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A Honey of a Cake
- Jun, 06 , 22
- Shuli Madmone
North America has thousands of kinds of native bees, but honeybees were not among them until European settlers imported hives from the Old World. It’s easy to see why these colonists went to the trouble of shipping bees across the Atlantic some 400 years ago: Honey is a perfect natural sweetener that needs no processing and never spoils — even after thousands of years in an Egyptian tomb, as archaeologists have discovered.
More reasons to love honey include the facts that it’s a fat-free source of quick energy, needs no special storage and tastes delicious.
Today, there are more than 300 unique types of honey being produced in the United States, according to the National Honey Board. Varietal honeys come from bees that feed on a single flower crop, such as star thistle, lavender, sage or orange blossoms. Other honeys are made by bees that gather pollen more widely.
What color should your honey be? Almost any shade, from nearly clear to dark amber, is acceptable. Darker-colored honeys tend to be more strongly flavored than lighter ones, which are more likely to taste mild.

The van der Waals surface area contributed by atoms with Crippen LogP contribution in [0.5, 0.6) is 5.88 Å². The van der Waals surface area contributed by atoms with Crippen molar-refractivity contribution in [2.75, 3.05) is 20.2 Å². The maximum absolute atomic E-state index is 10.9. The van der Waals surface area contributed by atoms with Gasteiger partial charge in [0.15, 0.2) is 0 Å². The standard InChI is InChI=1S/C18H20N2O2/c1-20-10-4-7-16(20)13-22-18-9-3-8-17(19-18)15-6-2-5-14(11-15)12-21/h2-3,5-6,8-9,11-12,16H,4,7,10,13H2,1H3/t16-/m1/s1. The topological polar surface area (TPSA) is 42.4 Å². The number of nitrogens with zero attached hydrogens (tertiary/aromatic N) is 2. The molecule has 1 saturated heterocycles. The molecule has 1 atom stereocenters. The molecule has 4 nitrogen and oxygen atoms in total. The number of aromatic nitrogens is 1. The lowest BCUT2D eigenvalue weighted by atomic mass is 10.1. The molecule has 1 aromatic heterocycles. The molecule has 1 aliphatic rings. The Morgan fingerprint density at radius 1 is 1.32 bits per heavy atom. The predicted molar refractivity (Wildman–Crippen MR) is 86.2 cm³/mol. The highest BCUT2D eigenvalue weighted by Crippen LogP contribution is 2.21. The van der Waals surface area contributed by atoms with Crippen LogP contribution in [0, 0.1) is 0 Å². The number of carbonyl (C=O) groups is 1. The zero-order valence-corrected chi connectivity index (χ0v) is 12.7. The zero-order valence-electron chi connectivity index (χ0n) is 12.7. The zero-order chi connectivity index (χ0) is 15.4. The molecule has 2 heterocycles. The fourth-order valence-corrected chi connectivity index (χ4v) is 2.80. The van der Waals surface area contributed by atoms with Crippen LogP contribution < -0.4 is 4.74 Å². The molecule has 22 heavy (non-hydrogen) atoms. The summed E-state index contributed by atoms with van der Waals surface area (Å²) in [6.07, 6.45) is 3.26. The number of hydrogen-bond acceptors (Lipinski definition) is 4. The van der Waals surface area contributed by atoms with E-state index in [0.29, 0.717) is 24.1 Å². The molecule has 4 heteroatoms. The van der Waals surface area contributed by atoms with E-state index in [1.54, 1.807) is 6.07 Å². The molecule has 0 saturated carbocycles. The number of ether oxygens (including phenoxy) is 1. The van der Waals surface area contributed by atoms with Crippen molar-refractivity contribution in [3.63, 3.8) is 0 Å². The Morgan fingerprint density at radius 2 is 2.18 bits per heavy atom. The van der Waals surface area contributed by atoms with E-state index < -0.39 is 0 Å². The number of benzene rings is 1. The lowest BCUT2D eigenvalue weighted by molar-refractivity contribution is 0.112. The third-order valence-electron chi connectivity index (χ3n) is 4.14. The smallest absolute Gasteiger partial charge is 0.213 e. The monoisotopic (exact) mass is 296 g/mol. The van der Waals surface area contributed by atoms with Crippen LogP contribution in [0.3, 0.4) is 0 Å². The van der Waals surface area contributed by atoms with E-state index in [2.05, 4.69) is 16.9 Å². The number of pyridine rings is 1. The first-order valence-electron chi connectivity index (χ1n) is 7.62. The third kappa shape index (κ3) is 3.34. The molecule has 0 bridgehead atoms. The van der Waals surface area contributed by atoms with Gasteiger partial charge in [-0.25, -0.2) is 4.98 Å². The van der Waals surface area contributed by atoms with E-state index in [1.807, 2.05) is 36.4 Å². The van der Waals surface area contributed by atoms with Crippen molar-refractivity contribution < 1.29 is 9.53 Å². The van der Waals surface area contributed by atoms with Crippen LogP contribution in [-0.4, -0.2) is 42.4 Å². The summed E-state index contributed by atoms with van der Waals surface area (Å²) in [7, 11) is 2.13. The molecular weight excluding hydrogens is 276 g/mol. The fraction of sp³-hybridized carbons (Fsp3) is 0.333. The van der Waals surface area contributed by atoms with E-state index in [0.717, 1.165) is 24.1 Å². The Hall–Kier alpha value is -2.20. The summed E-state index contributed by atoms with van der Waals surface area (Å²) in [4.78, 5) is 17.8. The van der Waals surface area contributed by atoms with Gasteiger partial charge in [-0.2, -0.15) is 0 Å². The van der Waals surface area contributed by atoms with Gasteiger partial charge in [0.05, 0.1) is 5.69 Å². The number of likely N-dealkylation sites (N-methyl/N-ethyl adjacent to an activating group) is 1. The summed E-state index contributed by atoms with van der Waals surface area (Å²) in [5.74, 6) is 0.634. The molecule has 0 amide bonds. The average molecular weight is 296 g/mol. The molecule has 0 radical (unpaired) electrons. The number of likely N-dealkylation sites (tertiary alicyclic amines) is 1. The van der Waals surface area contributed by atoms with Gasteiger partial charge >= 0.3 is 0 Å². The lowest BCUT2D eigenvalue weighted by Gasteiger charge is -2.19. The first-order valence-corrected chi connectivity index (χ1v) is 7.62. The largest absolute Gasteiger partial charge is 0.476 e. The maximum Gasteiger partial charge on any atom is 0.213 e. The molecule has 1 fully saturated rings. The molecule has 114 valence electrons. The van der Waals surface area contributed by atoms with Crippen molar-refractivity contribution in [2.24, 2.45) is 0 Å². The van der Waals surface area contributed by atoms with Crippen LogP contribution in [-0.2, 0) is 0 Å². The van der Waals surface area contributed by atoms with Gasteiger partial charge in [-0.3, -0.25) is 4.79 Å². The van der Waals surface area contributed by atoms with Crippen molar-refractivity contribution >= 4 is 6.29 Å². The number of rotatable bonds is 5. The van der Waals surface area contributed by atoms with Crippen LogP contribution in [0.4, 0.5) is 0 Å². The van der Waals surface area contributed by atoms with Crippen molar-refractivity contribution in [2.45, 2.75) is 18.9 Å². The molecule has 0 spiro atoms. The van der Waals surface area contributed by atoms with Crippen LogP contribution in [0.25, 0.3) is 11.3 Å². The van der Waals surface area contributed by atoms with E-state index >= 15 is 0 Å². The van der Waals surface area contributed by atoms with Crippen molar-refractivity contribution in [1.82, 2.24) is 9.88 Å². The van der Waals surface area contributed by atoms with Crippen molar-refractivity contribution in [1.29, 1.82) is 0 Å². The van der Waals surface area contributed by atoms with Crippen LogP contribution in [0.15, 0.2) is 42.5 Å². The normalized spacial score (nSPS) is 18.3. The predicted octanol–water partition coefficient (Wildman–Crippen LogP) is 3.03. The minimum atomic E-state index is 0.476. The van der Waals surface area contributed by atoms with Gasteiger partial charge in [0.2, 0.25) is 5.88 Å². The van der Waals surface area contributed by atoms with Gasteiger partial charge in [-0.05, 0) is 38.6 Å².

The culinary applications for honey are just about as vast as the variety. Honey adds moist sweetness to breads, cakes and cookies and provides dimension to sauces, marinades and delicious dressings.
Honey makes a delightful spread on toast and a flavorful alternative to sugar in hot and cold beverages — including cocktails, such as honey gimlets and honey rums.
You can use any kind of honey in this simple cake recipe. The proportions below will give you a tender cake that is not overwhelmingly sweet, making it a good choice for a midmorning snack with coffee or tea. A little whipped cream or crème fràiche adds a nice touch.